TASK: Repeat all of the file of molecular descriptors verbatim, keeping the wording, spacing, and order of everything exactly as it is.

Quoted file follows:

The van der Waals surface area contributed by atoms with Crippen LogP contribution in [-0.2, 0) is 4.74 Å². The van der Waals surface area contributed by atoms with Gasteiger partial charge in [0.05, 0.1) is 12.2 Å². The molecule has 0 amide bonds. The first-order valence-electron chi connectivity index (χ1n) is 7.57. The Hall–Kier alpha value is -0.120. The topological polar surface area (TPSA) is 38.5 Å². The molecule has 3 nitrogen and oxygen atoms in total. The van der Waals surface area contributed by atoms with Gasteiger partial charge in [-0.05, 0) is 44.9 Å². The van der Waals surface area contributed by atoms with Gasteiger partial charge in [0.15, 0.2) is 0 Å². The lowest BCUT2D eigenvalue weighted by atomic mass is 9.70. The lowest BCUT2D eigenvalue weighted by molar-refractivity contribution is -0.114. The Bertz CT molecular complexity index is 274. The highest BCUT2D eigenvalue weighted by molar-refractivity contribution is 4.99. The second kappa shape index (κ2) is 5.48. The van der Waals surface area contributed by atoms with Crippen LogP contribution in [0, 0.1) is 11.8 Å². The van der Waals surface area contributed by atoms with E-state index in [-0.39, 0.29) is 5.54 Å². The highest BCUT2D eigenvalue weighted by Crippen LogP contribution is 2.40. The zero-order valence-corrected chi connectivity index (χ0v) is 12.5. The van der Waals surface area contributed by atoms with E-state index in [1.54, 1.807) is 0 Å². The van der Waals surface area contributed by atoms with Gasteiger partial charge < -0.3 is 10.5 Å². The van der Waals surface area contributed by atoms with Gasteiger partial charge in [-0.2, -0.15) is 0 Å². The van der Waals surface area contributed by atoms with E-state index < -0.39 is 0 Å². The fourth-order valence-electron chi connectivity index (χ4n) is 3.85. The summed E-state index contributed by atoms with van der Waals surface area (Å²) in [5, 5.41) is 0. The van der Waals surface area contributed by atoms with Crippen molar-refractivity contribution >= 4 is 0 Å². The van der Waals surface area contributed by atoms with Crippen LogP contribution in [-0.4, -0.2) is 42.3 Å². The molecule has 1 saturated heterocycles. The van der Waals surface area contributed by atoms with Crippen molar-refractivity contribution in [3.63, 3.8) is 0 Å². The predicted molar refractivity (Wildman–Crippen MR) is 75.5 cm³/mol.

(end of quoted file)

The van der Waals surface area contributed by atoms with Crippen LogP contribution in [-0.2, 0) is 4.74 Å². The van der Waals surface area contributed by atoms with Gasteiger partial charge in [0.05, 0.1) is 12.2 Å². The molecule has 0 amide bonds. The first-order valence-electron chi connectivity index (χ1n) is 7.57. The Hall–Kier alpha value is -0.120. The topological polar surface area (TPSA) is 38.5 Å². The molecule has 3 nitrogen and oxygen atoms in total. The van der Waals surface area contributed by atoms with Gasteiger partial charge in [-0.05, 0) is 44.9 Å². The van der Waals surface area contributed by atoms with Gasteiger partial charge in [0.15, 0.2) is 0 Å². The lowest BCUT2D eigenvalue weighted by atomic mass is 9.70. The lowest BCUT2D eigenvalue weighted by molar-refractivity contribution is -0.114. The Bertz CT molecular complexity index is 274. The highest BCUT2D eigenvalue weighted by molar-refractivity contribution is 4.99. The second kappa shape index (κ2) is 5.48. The van der Waals surface area contributed by atoms with Crippen LogP contribution in [0, 0.1) is 11.8 Å². The van der Waals surface area contributed by atoms with E-state index in [-0.39, 0.29) is 5.54 Å². The highest BCUT2D eigenvalue weighted by Crippen LogP contribution is 2.40. The zero-order valence-corrected chi connectivity index (χ0v) is 12.5. The van der Waals surface area contributed by atoms with E-state index in [1.54, 1.807) is 0 Å². The van der Waals surface area contributed by atoms with Gasteiger partial charge < -0.3 is 10.5 Å². The van der Waals surface area contributed by atoms with Gasteiger partial charge in [-0.2, -0.15) is 0 Å². The van der Waals surface area contributed by atoms with E-state index < -0.39 is 0 Å². The fourth-order valence-electron chi connectivity index (χ4n) is 3.85. The summed E-state index contributed by atoms with van der Waals surface area (Å²) in [5, 5.41) is 0. The van der Waals surface area contributed by atoms with Crippen molar-refractivity contribution >= 4 is 0 Å². The van der Waals surface area contributed by atoms with Crippen LogP contribution in [-0.4, -0.2) is 42.3 Å². The molecule has 1 saturated heterocycles. The van der Waals surface area contributed by atoms with Crippen molar-refractivity contribution in [3.63, 3.8) is 0 Å². The predicted molar refractivity (Wildman–Crippen MR) is 75.5 cm³/mol.